Similarly, Jesus talked of moving mountains with only a little faith. Christianity has left us with the mistaken notion that the right faith would allow us to instantly throw that trillion-ton pile of rocks and trees into the ocean with a wave of our hands. Or, that the right faith would bring us untold riches and health. Life has taught me otherwise. Moving mountains takes faith, alright, but the kind of faith that picks up the shovel and scoops the dirt day after day, week after week, year after year. A mountain is moved one rock at a time. I know this because I watched it happen on a job site: one shovel, one bucket, one dump truck, one day at a time. It was boring and monotonous. And it surely was not instant.
Finally, Jesus talked about building on rock and not sand. This was the easy one to learn. Any house or other structure worth its money is built on a solid foundation. What is the foundation of fundamentalism? What is it but the sand of inerrancy, or the shakiness of one literal, modern interpretation of a collection of ancient texts. Even the “eyewitness” accounts of Jesus of Nazareth are rife with corrupted and uncorroborated evidence. Christianity, as it stands now, is built on a surprisingly shifty foundation. Not a good start to building a life.
Learning these lessons has shown me, in the here and now, that I generally live life in tension; I am holding contradictory positions. It is not a good situation for an engineer to hold to an existence of cognitive dissonance. So, now I’m wavering.
Where I’m At
In a manner of speaking, I have no issue with the people of the church, although I haven’t been to meetings in many months. I am happy with most of the people, however the church is, and all churches are, bound by a system and spends too much energy and treasure to feed itself. Having so much stock invested leads to rules and expectations on people that aren’t really justified. From what I read and understand in the Bible, the church was meant to be about a community in relationship. But, so much of the activity and program of church makes authentic relationships nearly impossible.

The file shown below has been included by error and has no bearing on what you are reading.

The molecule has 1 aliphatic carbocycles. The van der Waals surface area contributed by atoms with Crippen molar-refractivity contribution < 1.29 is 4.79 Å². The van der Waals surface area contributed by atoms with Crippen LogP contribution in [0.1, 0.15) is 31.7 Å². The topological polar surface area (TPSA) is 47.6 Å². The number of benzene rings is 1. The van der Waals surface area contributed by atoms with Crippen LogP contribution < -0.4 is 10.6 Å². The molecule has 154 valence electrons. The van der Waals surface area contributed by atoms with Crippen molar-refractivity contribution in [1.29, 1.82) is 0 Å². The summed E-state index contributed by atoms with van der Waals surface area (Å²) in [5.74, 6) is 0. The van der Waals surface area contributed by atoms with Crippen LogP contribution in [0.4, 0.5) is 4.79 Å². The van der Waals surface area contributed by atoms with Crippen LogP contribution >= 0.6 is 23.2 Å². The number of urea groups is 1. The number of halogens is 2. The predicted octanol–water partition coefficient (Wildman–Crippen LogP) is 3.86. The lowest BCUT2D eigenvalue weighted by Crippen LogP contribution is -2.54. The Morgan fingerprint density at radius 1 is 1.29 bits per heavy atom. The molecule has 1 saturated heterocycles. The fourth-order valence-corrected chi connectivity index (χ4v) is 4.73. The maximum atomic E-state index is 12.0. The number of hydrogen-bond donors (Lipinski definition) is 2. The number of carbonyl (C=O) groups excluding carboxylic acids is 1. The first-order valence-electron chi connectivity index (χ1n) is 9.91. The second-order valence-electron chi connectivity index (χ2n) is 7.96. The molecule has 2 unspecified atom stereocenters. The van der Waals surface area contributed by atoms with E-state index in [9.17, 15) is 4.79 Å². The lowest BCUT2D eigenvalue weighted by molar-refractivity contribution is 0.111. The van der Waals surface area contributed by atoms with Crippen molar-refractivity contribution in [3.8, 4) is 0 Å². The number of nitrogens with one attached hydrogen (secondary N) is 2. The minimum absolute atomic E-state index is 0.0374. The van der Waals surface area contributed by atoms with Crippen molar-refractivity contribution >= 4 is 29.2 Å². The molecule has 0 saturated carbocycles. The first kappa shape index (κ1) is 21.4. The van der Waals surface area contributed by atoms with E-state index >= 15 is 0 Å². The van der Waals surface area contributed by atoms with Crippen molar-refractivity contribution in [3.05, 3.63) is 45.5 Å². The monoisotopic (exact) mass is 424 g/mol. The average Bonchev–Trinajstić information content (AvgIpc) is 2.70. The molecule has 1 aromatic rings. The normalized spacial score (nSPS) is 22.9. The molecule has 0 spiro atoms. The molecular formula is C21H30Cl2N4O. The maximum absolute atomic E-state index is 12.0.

But none of that is the driving issue with me. I might be able to live and cope with those idiosyncrasies. Coming face to face with some of the things happening in my life–random, causeless things–has caused doubts to take center stage, doubts I’ve always harbored and tried to work out on the back burner. As it is now, I’m skeptical of nearly everything–church, theology, family priority, god itself. I feel like I’m watching the deconstruction of everything I’ve ever believed, hoping to be left with enough to rebuild, or to be convinced rebuilding is worth the energy, or even necessary.
[Warning: severe understatement ahead.] Generally speaking, the church doesn’t deal with doubt very well. Just try to question a pastor’s decision, debate the elders’ authority, resist any authority, doubt the Bible, or doubt an agenda or program. Try questioning the small group ministry and see where it gets you. Simply asking the question, any question, gets you branded. This doesn’t even consider questions about the arguably more important topics of doctrines and practice. Individual friends, even while uncomfortable, will help you entertain doubts, to a point. But when the corporate body is involved, doubt is quashed, because it can’t be managed or controlled.
I doubt. I question. I doubt well-established, deeply held, fundamental things. From the time I was a boy, as far back as I can remember, I have never really doubted god. For the years that I’ve known and learned about god, I had never doubted who he was or that he somehow loved me. That is, not until now.
I suppose the spiritual growth process requires doubt at some time. It seems that in doubt, faith and perseverance must grow to overcome it. Still, when these doubts came, it brought a tremor deep within that I did not expect. It has brought fits of very intense emotion. It has been difficult to keep my composure when confronted with my doubts.
Over the past few years, I have been exposed to new–at least new to me–theological hypotheses. What they are is not the point, and I don’t wish to argue their merits or faults here. Their effects on me, however, I need to work out. Having believed a certain thing about god for so long, I have agonized over having that foundation cracked, even if just a little or just in perception. After half a lifetime of being quite sure of what I believed, that assurance has been shattered, and worse, may yet be proven to be based on something completely false. To someone like me, who is comfortable with facts laid out in an orderly, black and white fashion, this is the height of uncomfortable.